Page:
"I think the first thing to do when you’re coping with some form of anxiety is admitting that it’s becoming an anxiety".

She reached the point where she wanted to share her work, but she battled intense stage fright. When she decided to give the guitar a second chance and teach herself to play three years ago, she discovered her secret weapon onstage. She felt less vulnerable singing her words behind her guitar.

“I have this anxious dream that I’m gonna drop my pick in the middle of the song and I don’t know how to play and carry on the song and I had to like end the song. That’s one of my biggest fears on stage because my hands get really sweaty,” she laughs. “It’s like my armor. I feel like I could drop it at any moment and it’s quite scary. I think it’s because I depend on my guitar being there so much that the thought of not being able to play it properly really scares me.”

Her brother is a rapper who releases music under the name Brian Nasty. “He gave me this dusty old amp and an electric guitar that his friend had forgotten around his house,” she recalls, explaining her first attempts starting to experiment with tracking and recording on her iPhone mic.

Joviale’s first-ever live performance was a happy (if nerve-wracking) accident. She had travelled to Amsterdam to watch her friend perform in a small, university-organized music festival. She had only planned to watch the performances, but when a band dropped out of the festival and a slot opened up, she was asked to play. She had to borrow her friend’s Fender Stratocaster for the gig, and with it, she conquered her stage fright for the first time.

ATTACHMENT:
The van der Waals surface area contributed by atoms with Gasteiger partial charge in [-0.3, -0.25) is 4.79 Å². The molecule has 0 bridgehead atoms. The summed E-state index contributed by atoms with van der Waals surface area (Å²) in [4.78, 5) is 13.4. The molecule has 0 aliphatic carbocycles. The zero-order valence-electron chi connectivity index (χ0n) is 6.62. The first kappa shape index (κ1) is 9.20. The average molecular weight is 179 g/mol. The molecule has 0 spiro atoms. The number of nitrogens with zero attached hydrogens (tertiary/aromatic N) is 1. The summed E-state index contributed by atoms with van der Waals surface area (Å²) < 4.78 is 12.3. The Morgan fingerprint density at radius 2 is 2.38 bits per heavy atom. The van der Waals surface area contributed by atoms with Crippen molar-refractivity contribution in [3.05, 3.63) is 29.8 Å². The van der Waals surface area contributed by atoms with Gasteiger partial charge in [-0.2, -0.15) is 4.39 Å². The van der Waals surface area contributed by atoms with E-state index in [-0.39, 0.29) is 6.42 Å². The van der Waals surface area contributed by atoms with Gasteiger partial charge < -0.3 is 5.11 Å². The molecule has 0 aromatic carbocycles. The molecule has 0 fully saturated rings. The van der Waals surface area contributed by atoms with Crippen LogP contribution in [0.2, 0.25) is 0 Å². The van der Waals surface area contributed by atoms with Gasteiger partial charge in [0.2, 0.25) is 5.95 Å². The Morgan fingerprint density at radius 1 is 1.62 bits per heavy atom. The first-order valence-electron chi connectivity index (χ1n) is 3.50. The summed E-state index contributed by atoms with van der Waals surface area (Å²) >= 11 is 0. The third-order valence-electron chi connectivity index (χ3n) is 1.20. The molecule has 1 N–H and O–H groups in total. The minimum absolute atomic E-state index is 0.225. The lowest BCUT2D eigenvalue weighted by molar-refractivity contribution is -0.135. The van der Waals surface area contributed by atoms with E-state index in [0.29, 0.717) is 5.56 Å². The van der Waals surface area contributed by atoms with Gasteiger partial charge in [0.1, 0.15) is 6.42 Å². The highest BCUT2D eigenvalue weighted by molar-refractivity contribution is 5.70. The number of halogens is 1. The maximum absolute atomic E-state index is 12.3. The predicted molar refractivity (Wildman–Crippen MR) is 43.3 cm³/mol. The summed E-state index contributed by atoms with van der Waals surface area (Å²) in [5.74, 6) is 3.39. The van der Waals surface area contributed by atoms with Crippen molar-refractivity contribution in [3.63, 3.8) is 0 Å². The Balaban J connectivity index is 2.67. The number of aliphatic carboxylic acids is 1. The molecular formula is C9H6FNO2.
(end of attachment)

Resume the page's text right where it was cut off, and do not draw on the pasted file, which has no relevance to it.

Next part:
Today she plays on a black Fender Telecaster that she has customized with her name and heart stickers. “It’s not actually mine. It’s my friend’s. They lent it to me and I haven’t given it back and it’s been almost a year,” she admits. “They’ve never seen it, so I’m just hoping they carry on not coming to my shows and seeing what I’ve done to their guitar.”

"As strange as it is, I’ve never tried to be found. I’m actually terrified of being found.”

Her second show was at a bar in New York City, where she stayed for three months in the summer of 2017. It was a Cuban bar, and she recalls sipping a pina colada after playing for only 10 people. At this point, she was also releasing demos and being contacted by music industry professionals. “As strange as it is, I’ve never tried to be found,” she tells me. “I’m actually terrified of being found.”

Her third time appearing on stage was her first “proper” show that she organized and advertised. “I got my friends to play with me and my brother played with me and it was kind of the first time I shared my music in my own proper gig setting with my band,” she remembers. The ragtag bunch featured Chloe Borthwick on the cornet, and Annabelle Sami on the saxophone. Now the trio has the nickname “Joviale and the Poisonettes” after Joviale’s Instagram handle “guccipoison.”